Faculty of Life Sciences
Assessment of dietary intake and body composition
among first generation
migrant Ghanaians living in London
African and Afro-Caribbean migrants
have a higher prevalence of obesity,
diabetes and hypertension than the
Dietary and anthropometric for this population are limited
primarily because of the difficulty of access.
UK Ghanaians one of the largest ethnic groups now living in
It is estimated that the majority of first generation West African
migrants in UK are Christian and attend Church.
The Church has been used successfully in the USA as a setting
to deliver nutrition interventions.
This study was designed to characterise the habitual dietary intake
and anthropometry of Ghanaian migrants in London.
To use anthropometric data to assess prevalence of overweight and
obesity in migrant Ghanaians in London.
To develop a nutrition education program specific for Ghanaian
migrants in the UK.
To assess the efficacy of the nutrition education program through the
Black Churches in the UK.
Aims of the study
The study was a cross-sectional study that recruited 18-65 year old
first generation Ghanaian migrants in the UK and Ghana.
London - known to have a high population of Ghanaian migrants
was used as the catchment area for the study in the UK.
Four black majority churches in London agreed to participate in the
study and two hundred and twelve volunteers (n=212) were
A sample of eighty (n=80) participants were also recruited from two
local churches in Accra (urban) and Kasoa (rural), Ghana.
Dietary data was collected using a semi-quantitative food
frequency questionnaire (FFQ) which was validated using
repeated 24 hour recalls and 7 day records in a sub-sample
of the population.
Anthropometric indices of height, weight, waist and hip
circumference was obtained as well as percentage body fat.
A questionnaire was also developed to collect information on
age, gender, country of birth, marital status, occupation, and
level of education, physical activity, potential confounders
and other relevant lifestyle factors.
Three focus group interviews were held with a sample of the
study participants in both London and Ghana to find out their
perceived and ideal body shapes and sizes using the Figure
Rating Scale below.
The population sample (n=212) was similar in terms of housing and
employment to that reported in the 2001 census for England.
About 84% were found to have had either a secondary or tertiary
Validation of the FFQ with repeated multiple 24hr recalls showed
good agreement for energy (r=0.8), protein (r=0.61), fat (r=0.87),
and carbohydrate (r=0.71)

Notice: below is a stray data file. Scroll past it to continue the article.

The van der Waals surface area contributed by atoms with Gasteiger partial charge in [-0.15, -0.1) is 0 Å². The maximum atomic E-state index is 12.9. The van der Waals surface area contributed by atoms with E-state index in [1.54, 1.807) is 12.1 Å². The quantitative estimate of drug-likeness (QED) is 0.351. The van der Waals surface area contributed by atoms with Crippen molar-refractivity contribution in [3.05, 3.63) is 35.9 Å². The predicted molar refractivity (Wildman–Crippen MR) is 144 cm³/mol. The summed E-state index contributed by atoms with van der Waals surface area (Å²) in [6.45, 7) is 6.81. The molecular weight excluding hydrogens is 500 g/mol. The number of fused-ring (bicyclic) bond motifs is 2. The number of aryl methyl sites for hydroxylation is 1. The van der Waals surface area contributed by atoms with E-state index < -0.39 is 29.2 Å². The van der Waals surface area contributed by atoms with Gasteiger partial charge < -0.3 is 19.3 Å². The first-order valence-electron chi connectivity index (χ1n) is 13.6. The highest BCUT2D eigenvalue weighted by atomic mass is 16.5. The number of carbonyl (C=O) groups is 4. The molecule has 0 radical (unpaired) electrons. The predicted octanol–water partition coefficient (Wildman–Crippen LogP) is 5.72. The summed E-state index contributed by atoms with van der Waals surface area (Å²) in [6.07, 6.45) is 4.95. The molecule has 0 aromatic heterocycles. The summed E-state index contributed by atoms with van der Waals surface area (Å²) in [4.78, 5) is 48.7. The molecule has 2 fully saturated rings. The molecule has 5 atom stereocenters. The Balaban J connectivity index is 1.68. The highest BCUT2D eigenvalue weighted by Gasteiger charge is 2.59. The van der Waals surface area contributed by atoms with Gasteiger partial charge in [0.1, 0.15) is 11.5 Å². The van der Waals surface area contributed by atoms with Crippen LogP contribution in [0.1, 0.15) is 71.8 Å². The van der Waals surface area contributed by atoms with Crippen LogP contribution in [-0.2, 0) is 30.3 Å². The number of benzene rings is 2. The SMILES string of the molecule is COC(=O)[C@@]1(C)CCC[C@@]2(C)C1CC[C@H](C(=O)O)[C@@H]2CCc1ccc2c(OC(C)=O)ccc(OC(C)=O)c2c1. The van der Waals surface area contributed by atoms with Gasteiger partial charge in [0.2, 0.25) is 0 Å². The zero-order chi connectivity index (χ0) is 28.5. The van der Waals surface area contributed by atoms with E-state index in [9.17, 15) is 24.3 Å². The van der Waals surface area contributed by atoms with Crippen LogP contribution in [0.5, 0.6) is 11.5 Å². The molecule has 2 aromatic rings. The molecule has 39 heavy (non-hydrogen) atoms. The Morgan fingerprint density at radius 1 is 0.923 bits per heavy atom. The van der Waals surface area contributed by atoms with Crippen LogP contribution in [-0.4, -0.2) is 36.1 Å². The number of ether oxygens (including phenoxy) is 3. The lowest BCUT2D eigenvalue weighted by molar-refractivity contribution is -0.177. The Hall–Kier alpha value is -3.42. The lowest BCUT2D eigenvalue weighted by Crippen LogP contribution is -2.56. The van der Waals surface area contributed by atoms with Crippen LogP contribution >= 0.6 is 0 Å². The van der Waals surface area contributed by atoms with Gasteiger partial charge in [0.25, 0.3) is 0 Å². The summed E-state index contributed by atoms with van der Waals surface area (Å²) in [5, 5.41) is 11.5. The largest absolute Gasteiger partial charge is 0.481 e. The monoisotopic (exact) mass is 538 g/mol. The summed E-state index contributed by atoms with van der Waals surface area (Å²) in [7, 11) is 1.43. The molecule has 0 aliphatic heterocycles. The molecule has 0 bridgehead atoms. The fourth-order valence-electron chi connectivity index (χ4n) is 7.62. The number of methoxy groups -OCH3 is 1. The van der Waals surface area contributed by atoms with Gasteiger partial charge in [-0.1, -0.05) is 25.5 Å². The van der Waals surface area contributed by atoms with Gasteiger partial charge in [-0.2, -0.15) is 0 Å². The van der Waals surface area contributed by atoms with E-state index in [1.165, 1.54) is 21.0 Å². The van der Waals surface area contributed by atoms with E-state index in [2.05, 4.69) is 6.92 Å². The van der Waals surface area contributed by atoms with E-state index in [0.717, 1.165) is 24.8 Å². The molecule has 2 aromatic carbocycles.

Current study *NDNS (2004) **Afro-Caribbeans in UK
Nutrients Males (n=88) Females (n=124) Males Females Males Females
Energy (kcal) 2290 1852 2313 1632 2166 1853
Protein (g) 83 (14.5%) 71 (15.3%) 88.2 (16.5%) 63.7 (16.6%) 104 (14.6%) 67.7 (14.7%)
Fat (g) 86 (33.9%) 75 (36.5%) 86.5 (35.8%) 61.4 (34.9%) 79.7(31.2%) 66.9 (31.5%)
Carbohydrate (g) 296 (51.6%) 223 (48.2%) 275 (47.7%) 203 (48.5%) 304 (51.2%) 296 (31.5%)
Fibre (g) 18 17 15.2 12.6 24.9 22.4
Vitamin C (mg) 67 79 83.4 81.0
Vitamin E (mg) 10 9 10.6 8.1
Sodium (mg) 3138 2800 3313 2302
Iron (mg) 12 11 13.2 10.6
Vitamin B12 (µg) 6 4 6.5 4.8
Table 1: Dietary intake of Ghanaian migrants in
* NDNS National Diet and Nutrition Survey
** Sharma et al, 1998
Prevalence of overweight and obesity in
Ghanaian migrants in London
The idea that Ghanaian men preferred women who were overweight was
found not consistent with our findings from focus groups conducted in
Ghana and London.
For health reasons, first generation Ghanaians wanted to have smaller
body sizes whereas native Ghanaians wanted to be slim to look more
beautiful and also to be accepted in the society.
The majority of overweight and obese Ghanaian women in London were
receptive to the proposal of a six week nutrition education programme to
be delivered through their Church.
Cultural perceptions on body image
In collaboration with Prof McCarthy’s London Metropolitan weight
management programme a nutrition education program is being
developed specific for UK Ghanaians.
Topics will include
• Portion sizes, Food labelling
• Getting active, Setting realistic Weight loss goals, Keeping motivated
and Maintaining your weight
• Planning your meals/Shopping, Hunger strategies and Eating out
• Decreasing your Salt/Sodium intake, Fat intake, Alcohol and Drinks and
In terms of public health, this will be a useful way to promote weight
loss, modify health behaviours and also serve as a platform to
launch nutrition intervention programs for all West Africans in the
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